So, basically, after doing something like the FULL-SIMPLE-Back-to-FULL manoeuvre you have to wait, potentially, as long as a week until the next NetBackup full backup runs.
Which IMNO neatly illustrates why this type of backup is rarely a good solution.
Every-other-day DIFF would worry me, as that's potentially 48 hours data loss, but it very much depends on how much data change you have going on, and how easily that could be repeated. If its all key-to-disk from paper forms then easy to repeat (albeit annoying ...) but if its real-time from phone calls etc. then its probably impossible to contemplate repeating the data entry and you need up-to-the-minute backup.
With where you are right now you need to take a Full Backup, so that your Log Backups start working. Yes, that will probably break the DIFF backups via NetBackup (well ... it might not, it might just mean that you would have to restore YOUR Full Backup and the next DIFF off NetBackup ... if you needed to). Definitely the Netbackup DIFF backups are going to be reliant on the NetBackup Full backups, so important that you only make COPY Full backups (I can't see that a Non-Copy DIFF backup would matter though), but in this case you have no choice - short of waiting up to a week for the next Full NetBackup.
So... if you did restore off NetBackup how would you, then, include a Log Restore? By the sound of it the Restore would come direct off NetBackup and not be able to incorporate a Log Restore as well ... in which case the Log backups are not much use, unless you also have a COPY Full and optional Differential backup.
I have a strongly held personal view here, so ignore it if you don't agree
We only make backups to disk, using SQL's own backup command. We then use "some other means" to safeguard those backup files (in our case: as soon as the backup is made it is immediately copied to another server, physically elsewhere in the building, and within a short period of time it is offsite to our Cloud Backup).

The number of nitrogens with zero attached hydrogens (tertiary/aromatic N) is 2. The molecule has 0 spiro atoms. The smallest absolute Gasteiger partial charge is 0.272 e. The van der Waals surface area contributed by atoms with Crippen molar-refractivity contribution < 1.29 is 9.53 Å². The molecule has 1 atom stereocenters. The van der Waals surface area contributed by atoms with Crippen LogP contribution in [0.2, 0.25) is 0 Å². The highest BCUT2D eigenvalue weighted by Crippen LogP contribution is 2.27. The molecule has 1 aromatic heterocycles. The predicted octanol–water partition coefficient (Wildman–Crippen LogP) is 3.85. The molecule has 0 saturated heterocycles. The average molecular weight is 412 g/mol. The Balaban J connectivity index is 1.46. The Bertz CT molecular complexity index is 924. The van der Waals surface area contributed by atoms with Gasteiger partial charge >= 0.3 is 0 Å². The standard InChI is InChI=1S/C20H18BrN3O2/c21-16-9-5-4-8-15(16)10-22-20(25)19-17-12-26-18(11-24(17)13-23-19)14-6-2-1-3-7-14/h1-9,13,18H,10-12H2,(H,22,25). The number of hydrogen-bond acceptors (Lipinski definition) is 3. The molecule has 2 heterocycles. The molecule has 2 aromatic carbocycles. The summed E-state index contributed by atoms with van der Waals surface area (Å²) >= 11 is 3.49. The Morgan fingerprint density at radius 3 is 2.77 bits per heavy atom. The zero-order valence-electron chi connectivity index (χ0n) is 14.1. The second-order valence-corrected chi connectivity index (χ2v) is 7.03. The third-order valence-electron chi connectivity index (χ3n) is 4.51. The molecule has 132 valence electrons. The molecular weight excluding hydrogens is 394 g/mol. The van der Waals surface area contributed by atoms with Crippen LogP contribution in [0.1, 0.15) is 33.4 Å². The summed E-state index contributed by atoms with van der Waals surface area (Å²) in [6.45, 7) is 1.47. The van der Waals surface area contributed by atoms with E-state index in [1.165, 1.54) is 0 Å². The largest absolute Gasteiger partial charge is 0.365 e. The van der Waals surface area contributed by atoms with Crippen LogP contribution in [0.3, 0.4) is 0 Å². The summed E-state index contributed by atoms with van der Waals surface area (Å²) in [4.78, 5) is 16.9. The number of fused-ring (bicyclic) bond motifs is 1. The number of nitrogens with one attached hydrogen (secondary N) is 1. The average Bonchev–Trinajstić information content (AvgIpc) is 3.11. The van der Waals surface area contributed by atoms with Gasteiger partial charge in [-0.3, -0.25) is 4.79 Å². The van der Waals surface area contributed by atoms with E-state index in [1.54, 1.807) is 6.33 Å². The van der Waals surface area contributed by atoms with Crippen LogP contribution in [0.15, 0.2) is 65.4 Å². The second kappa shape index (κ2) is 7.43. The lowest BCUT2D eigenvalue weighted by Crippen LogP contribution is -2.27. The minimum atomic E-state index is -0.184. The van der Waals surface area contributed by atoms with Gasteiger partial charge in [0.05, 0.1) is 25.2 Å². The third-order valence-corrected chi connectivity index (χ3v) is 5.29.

I am in total control of being able to easily restore, and any other changes that I want - such as taking additional Log Backups when rebuilding Indexes and so on. I have access to all the Backup Files that I make, without being reliant on some 3rd party solution.
I have 2 days worth of log backups locally on the server, a weeks worth of daily DIFF backups, and 4 weeks work of Sunday full backups. I can restore from any of those without needing to involve anyone else, or having to figure out how to get something back from the Cloud ... so we really only expect to have to restore from the off-site backups in a total disaster scenario.
The reason for using the MS SQL Backup command is that I don't have to worry that "some 3rd party driver" (in your case the version of NetBackup or a NetBackup "Agent") is no longer compatible with the version of SQL that I have patched / upgraded to. I can also take advantage of compressed backups which significantly reduces Backup Time, Disk Storage and also Restore Time.
I'm in total control of being able to do a Restore. Having to restore a production database is an almost-never situation here - probably for you too - but restoring an old backup to a New, Temporary database, having a look at some historical data, figuring out WHY something happened, or (on a couple of occasions) investigating a possible Fraud ... and then dropping the TEMP database ... is quite common - for me at least.
Personally I'd get rid of NetNackup and replace it with something that backs up the physical backup files. If you are not confident about setting up a robust backup system then have a look at Minion Backup - it reliable ""out of the box" with its default settings, and you can fiddle with it to suit you better only if you feel the need.